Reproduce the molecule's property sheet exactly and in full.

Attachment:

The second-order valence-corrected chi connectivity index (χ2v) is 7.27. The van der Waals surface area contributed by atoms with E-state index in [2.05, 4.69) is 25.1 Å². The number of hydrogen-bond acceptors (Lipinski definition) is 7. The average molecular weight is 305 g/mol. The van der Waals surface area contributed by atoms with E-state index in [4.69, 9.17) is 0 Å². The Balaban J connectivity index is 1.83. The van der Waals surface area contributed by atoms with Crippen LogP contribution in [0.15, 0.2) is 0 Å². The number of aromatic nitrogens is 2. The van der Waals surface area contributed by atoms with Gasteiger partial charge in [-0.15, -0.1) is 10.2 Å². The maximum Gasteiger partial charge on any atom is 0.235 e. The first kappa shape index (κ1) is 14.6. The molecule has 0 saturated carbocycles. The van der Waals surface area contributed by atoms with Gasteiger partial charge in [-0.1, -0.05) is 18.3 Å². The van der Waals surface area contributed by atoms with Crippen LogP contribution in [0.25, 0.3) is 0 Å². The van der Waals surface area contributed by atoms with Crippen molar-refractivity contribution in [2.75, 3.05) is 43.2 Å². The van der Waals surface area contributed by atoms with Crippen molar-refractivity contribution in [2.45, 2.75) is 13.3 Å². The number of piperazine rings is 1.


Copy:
The second-order valence-corrected chi connectivity index (χ2v) is 7.27. The van der Waals surface area contributed by atoms with E-state index in [2.05, 4.69) is 25.1 Å². The number of hydrogen-bond acceptors (Lipinski definition) is 7. The average molecular weight is 305 g/mol. The van der Waals surface area contributed by atoms with E-state index in [4.69, 9.17) is 0 Å². The Balaban J connectivity index is 1.83. The van der Waals surface area contributed by atoms with Crippen LogP contribution in [0.15, 0.2) is 0 Å². The number of aromatic nitrogens is 2. The van der Waals surface area contributed by atoms with Gasteiger partial charge in [-0.15, -0.1) is 10.2 Å². The maximum Gasteiger partial charge on any atom is 0.235 e. The first kappa shape index (κ1) is 14.6. The molecule has 0 saturated carbocycles. The van der Waals surface area contributed by atoms with Gasteiger partial charge in [-0.1, -0.05) is 18.3 Å². The van der Waals surface area contributed by atoms with Crippen LogP contribution in [0.25, 0.3) is 0 Å². The van der Waals surface area contributed by atoms with Crippen molar-refractivity contribution in [2.75, 3.05) is 43.2 Å². The van der Waals surface area contributed by atoms with Crippen molar-refractivity contribution in [2.45, 2.75) is 13.3 Å². The number of piperazine rings is 1.